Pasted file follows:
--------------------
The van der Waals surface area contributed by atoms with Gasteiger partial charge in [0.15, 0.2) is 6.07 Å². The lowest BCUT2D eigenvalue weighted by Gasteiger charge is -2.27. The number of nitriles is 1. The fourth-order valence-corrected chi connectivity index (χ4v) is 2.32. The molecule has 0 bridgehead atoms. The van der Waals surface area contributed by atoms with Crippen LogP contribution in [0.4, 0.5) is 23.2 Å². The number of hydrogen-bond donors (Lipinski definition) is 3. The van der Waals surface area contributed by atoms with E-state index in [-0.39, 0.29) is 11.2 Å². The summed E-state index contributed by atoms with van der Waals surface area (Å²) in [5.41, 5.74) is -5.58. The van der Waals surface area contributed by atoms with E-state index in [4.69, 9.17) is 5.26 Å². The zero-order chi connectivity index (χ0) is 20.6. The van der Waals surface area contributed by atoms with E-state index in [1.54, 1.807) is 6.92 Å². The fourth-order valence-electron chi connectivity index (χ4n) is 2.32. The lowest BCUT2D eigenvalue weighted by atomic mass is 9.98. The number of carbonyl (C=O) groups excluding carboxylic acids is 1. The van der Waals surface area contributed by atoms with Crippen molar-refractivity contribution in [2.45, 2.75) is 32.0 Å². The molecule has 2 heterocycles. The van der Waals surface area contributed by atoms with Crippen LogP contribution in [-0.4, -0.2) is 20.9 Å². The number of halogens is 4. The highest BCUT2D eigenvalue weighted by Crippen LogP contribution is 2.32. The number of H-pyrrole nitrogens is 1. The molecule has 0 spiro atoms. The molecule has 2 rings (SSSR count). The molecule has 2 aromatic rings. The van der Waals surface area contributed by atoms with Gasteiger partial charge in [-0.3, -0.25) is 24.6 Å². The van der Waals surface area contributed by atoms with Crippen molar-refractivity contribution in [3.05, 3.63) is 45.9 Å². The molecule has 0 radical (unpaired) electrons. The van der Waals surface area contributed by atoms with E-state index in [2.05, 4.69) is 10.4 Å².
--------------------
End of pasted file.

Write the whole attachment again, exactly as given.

The van der Waals surface area contributed by atoms with Gasteiger partial charge in [0.15, 0.2) is 6.07 Å². The lowest BCUT2D eigenvalue weighted by Gasteiger charge is -2.27. The number of nitriles is 1. The fourth-order valence-corrected chi connectivity index (χ4v) is 2.32. The molecule has 0 bridgehead atoms. The van der Waals surface area contributed by atoms with Crippen LogP contribution in [0.4, 0.5) is 23.2 Å². The number of hydrogen-bond donors (Lipinski definition) is 3. The van der Waals surface area contributed by atoms with E-state index in [-0.39, 0.29) is 11.2 Å². The summed E-state index contributed by atoms with van der Waals surface area (Å²) in [5.41, 5.74) is -5.58. The van der Waals surface area contributed by atoms with E-state index in [4.69, 9.17) is 5.26 Å². The zero-order chi connectivity index (χ0) is 20.6. The van der Waals surface area contributed by atoms with E-state index in [1.54, 1.807) is 6.92 Å². The fourth-order valence-electron chi connectivity index (χ4n) is 2.32. The lowest BCUT2D eigenvalue weighted by atomic mass is 9.98. The number of carbonyl (C=O) groups excluding carboxylic acids is 1. The van der Waals surface area contributed by atoms with Crippen molar-refractivity contribution in [2.45, 2.75) is 32.0 Å². The molecule has 2 heterocycles. The van der Waals surface area contributed by atoms with Crippen LogP contribution in [-0.4, -0.2) is 20.9 Å². The number of halogens is 4. The highest BCUT2D eigenvalue weighted by Crippen LogP contribution is 2.32. The number of H-pyrrole nitrogens is 1. The molecule has 0 spiro atoms. The molecule has 2 rings (SSSR count). The molecule has 2 aromatic rings. The van der Waals surface area contributed by atoms with Gasteiger partial charge in [-0.3, -0.25) is 24.6 Å². The van der Waals surface area contributed by atoms with Crippen molar-refractivity contribution in [3.05, 3.63) is 45.9 Å². The molecule has 0 radical (unpaired) electrons. The van der Waals surface area contributed by atoms with E-state index in [2.05, 4.69) is 10.4 Å².